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Shipping route security scheme

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A project aiming at better security and the safety of maritime routes across seven African countries in the Gulf of Guinea was announced in January by the European Union.

The Critical Maritime Routes in the Gulf of Guinea Programme (CRIMGO) seeks to help governments across west and central Africa to improve safety of the main shipping routes by providing training for coastguards and establishing a network to share information between countries and agencies across the region.

Announcing the project, Development Commissioner, Andris Piebalgs, said: “Without security, development can never properly reach the people it needs to. That’s why our new project, which will help to boost transport security in Western Africa, is so crucial. By making the waters safe, we are helping to boost trade and growth and provide more opportunities to make a living, which these countries so desperately need.”

The project will be rolled out from January 2013 in seven African coastal states: Benin, Cameroon, Equatorial Guinea, Gabon, Nigeria, Sâo Tomé and Principe and Togo.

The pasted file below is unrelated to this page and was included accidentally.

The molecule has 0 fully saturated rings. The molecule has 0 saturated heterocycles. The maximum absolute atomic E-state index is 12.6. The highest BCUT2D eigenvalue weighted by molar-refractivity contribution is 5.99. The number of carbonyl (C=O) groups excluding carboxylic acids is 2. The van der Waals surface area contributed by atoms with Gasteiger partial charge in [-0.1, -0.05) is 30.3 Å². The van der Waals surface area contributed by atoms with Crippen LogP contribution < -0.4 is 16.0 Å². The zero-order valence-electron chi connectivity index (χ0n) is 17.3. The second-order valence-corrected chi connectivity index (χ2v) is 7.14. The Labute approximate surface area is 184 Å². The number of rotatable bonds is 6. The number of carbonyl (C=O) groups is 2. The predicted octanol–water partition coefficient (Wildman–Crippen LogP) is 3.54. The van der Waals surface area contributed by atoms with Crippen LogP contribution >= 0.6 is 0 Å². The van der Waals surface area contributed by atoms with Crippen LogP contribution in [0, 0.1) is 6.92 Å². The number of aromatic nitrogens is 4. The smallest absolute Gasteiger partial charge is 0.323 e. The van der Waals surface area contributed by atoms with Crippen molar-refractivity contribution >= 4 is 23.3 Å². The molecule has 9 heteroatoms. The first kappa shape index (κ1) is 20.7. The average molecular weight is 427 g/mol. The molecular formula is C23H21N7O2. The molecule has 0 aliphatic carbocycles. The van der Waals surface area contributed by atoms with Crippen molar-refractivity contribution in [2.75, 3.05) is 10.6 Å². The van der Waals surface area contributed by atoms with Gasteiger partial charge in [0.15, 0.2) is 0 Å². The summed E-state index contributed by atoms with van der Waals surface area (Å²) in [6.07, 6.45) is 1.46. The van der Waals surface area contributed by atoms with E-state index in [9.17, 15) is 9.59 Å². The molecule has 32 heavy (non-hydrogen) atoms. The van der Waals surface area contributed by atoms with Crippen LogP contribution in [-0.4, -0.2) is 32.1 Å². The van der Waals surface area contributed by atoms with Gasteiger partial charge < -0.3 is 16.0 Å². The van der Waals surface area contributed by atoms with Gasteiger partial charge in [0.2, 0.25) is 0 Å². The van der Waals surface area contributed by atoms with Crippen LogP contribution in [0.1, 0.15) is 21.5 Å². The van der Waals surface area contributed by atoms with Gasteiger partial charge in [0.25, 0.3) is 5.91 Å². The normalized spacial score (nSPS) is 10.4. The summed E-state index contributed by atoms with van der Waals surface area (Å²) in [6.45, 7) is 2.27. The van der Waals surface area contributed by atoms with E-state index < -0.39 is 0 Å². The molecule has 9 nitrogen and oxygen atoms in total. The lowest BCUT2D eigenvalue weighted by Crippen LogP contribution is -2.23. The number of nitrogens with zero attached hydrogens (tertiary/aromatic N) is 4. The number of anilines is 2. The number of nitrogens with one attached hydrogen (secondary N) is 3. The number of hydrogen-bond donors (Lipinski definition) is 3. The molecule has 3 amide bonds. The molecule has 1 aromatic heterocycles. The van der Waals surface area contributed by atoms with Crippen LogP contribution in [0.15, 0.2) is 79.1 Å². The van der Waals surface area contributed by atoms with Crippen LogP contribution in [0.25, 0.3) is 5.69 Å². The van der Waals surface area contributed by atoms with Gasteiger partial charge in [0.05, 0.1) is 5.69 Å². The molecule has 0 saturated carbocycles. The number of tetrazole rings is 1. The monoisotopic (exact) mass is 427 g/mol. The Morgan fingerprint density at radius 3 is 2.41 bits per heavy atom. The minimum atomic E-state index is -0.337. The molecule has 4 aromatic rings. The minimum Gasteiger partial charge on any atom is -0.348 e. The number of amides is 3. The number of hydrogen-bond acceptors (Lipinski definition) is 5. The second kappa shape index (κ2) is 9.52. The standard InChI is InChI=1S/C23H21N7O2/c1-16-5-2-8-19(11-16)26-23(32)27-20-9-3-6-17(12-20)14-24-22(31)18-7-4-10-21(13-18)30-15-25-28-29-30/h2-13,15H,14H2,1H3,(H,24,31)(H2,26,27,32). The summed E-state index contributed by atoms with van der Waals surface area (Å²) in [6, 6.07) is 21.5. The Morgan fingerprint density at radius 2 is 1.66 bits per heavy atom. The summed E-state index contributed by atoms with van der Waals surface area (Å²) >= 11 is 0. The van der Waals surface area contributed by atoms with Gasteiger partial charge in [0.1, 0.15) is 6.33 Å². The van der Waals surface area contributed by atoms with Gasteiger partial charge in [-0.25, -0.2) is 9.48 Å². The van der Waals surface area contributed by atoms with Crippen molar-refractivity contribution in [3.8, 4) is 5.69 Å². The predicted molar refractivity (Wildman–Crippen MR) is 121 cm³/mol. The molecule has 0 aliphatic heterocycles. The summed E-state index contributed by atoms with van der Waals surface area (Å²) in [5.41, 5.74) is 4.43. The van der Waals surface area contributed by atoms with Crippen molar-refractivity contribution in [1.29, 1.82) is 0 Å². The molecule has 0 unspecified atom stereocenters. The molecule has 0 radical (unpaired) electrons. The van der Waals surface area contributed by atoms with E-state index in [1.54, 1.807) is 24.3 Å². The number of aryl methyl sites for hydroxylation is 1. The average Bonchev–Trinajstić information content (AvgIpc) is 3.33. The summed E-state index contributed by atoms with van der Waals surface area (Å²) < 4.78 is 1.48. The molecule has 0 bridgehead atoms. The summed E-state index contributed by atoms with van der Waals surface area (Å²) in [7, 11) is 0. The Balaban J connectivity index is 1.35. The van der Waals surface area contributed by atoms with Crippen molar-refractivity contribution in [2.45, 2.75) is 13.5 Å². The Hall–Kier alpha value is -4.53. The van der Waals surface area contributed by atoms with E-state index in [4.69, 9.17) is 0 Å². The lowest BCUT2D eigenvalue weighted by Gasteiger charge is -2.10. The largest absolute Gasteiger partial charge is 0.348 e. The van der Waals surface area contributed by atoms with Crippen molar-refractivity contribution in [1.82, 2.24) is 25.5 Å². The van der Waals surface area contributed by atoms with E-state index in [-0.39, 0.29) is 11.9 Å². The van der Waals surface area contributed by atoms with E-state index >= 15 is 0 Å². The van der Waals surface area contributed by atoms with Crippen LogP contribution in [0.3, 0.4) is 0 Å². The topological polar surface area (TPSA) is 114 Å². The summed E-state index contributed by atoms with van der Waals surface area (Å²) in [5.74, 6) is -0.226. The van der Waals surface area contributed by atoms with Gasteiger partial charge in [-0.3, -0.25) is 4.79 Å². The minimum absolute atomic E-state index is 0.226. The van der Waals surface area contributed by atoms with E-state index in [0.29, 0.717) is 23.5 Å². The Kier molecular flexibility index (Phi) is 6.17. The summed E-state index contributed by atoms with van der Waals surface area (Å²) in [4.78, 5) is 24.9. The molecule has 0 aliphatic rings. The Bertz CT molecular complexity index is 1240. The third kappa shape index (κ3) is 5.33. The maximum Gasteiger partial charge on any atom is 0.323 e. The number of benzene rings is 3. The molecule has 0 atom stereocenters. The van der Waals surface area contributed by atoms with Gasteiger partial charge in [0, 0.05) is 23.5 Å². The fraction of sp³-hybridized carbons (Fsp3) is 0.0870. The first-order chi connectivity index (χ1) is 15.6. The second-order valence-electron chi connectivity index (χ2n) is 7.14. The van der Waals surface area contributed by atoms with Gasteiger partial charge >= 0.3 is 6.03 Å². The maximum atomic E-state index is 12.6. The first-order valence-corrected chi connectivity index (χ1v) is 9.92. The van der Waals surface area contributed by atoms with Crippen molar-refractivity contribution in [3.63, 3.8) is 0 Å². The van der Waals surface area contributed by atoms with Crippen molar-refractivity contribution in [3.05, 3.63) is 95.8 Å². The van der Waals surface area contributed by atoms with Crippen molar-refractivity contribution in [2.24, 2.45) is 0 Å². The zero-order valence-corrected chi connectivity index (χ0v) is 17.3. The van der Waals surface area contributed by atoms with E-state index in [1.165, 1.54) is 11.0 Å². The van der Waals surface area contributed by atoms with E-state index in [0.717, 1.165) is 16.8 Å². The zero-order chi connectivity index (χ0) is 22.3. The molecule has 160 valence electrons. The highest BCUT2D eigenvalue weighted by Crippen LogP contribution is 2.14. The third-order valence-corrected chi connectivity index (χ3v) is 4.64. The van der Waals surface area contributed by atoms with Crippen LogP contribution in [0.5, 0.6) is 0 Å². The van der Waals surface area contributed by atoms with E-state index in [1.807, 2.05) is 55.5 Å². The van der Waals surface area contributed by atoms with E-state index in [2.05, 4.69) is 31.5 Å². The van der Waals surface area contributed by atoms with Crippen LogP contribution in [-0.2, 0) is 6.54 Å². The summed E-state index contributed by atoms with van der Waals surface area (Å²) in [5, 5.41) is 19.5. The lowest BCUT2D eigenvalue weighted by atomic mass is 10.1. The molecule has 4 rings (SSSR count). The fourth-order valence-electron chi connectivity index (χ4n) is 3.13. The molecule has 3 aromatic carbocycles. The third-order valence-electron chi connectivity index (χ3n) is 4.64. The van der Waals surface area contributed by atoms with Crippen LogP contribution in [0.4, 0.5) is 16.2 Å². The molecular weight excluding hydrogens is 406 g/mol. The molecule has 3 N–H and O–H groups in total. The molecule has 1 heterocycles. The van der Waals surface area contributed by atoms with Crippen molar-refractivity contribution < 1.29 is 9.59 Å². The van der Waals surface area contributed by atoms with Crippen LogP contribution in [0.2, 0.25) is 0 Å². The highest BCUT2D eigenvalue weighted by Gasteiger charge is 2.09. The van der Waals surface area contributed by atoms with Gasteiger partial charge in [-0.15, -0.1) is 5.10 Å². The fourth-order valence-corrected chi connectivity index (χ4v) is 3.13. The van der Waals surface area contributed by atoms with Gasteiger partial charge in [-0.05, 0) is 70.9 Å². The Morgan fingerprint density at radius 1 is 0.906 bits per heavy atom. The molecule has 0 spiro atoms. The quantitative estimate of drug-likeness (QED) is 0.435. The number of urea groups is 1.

The Gulf of Guinea currently accounts for 13 per cent of oil and 6pc of gas imports to the EU. However, piracy and armed robbery, as well as drug, arms and human trafficking, pose a threat to the security of the region. In Nigeria alone, some 98 cases of piracy, armed robbery at sea and marine pollution were recorded between 2008 and 2012.

According to the EU, the region suffers from a lack of coordination between coastguards, and between regions. There is no common standard for maritime training, and weak conditions for information sharing between the countries.

Background

The EU will provide 4.5 million euros for the CRIMGO project under its Instrument for Stability.

Other partners in the project include the France Expertise International (FR), the Direction de la Coopération de Sécurité et de Défense (FR), the Direção-Geral do Polítca do Mar (PT), the Fundación Internacional y paralberoamérica de Administración y Políticas Públicas (ES), the Foreign and Commonwealth Office (UK), the Satakunta University of Applied Sciences (FI), the International Maritime Safety Security Environment Academy (IT), and the Szczecin Maritime University (PL).

About the Critical Maritime Routes Programme:

The focus of the Critical Maritime Routes programme is on the security and safety of essential maritime routes. Its objective is to increase maritime security and safety; thereby helping to secure shipping and trading lines of communication. In the long term, the aim is to improve maritime governance. The programme started in 2009 and is trans-regional, with activities concentrated in South East Asia, the Western Indian Ocean and the Gulf of Guinea. Since the start some 16 million euros have been allocated to these activities.


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